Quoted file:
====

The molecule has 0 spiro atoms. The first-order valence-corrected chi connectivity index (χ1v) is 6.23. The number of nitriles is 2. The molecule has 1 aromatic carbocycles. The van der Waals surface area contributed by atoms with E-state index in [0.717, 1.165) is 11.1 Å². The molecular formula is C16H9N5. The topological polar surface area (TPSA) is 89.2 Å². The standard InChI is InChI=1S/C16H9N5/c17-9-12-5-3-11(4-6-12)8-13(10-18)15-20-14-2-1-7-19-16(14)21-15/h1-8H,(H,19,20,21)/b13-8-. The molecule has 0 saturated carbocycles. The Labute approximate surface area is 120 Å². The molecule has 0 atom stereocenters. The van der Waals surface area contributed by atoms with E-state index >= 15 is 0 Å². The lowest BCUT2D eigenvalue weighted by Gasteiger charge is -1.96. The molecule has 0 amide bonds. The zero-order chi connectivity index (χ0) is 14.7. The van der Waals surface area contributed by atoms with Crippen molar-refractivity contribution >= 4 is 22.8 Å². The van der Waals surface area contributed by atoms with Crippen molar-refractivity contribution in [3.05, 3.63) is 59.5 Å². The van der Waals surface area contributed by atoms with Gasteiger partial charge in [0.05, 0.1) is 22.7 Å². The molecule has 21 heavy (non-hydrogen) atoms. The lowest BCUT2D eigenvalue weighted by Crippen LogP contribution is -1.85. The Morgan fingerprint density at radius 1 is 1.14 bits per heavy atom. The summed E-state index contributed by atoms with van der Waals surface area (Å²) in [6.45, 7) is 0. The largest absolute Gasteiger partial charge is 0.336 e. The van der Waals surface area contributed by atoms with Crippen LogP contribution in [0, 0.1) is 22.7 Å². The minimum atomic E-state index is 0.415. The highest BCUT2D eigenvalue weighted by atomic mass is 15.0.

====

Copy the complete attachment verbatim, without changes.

The molecule has 0 spiro atoms. The first-order valence-corrected chi connectivity index (χ1v) is 6.23. The number of nitriles is 2. The molecule has 1 aromatic carbocycles. The van der Waals surface area contributed by atoms with E-state index in [0.717, 1.165) is 11.1 Å². The molecular formula is C16H9N5. The topological polar surface area (TPSA) is 89.2 Å². The standard InChI is InChI=1S/C16H9N5/c17-9-12-5-3-11(4-6-12)8-13(10-18)15-20-14-2-1-7-19-16(14)21-15/h1-8H,(H,19,20,21)/b13-8-. The molecule has 0 saturated carbocycles. The Labute approximate surface area is 120 Å². The molecule has 0 atom stereocenters. The van der Waals surface area contributed by atoms with E-state index >= 15 is 0 Å². The lowest BCUT2D eigenvalue weighted by Gasteiger charge is -1.96. The molecule has 0 amide bonds. The zero-order chi connectivity index (χ0) is 14.7. The van der Waals surface area contributed by atoms with Crippen molar-refractivity contribution >= 4 is 22.8 Å². The van der Waals surface area contributed by atoms with Crippen molar-refractivity contribution in [3.05, 3.63) is 59.5 Å². The van der Waals surface area contributed by atoms with Gasteiger partial charge in [0.05, 0.1) is 22.7 Å². The molecule has 21 heavy (non-hydrogen) atoms. The lowest BCUT2D eigenvalue weighted by Crippen LogP contribution is -1.85. The Morgan fingerprint density at radius 1 is 1.14 bits per heavy atom. The summed E-state index contributed by atoms with van der Waals surface area (Å²) in [6.45, 7) is 0. The largest absolute Gasteiger partial charge is 0.336 e. The van der Waals surface area contributed by atoms with Crippen LogP contribution in [0, 0.1) is 22.7 Å². The minimum atomic E-state index is 0.415. The highest BCUT2D eigenvalue weighted by atomic mass is 15.0.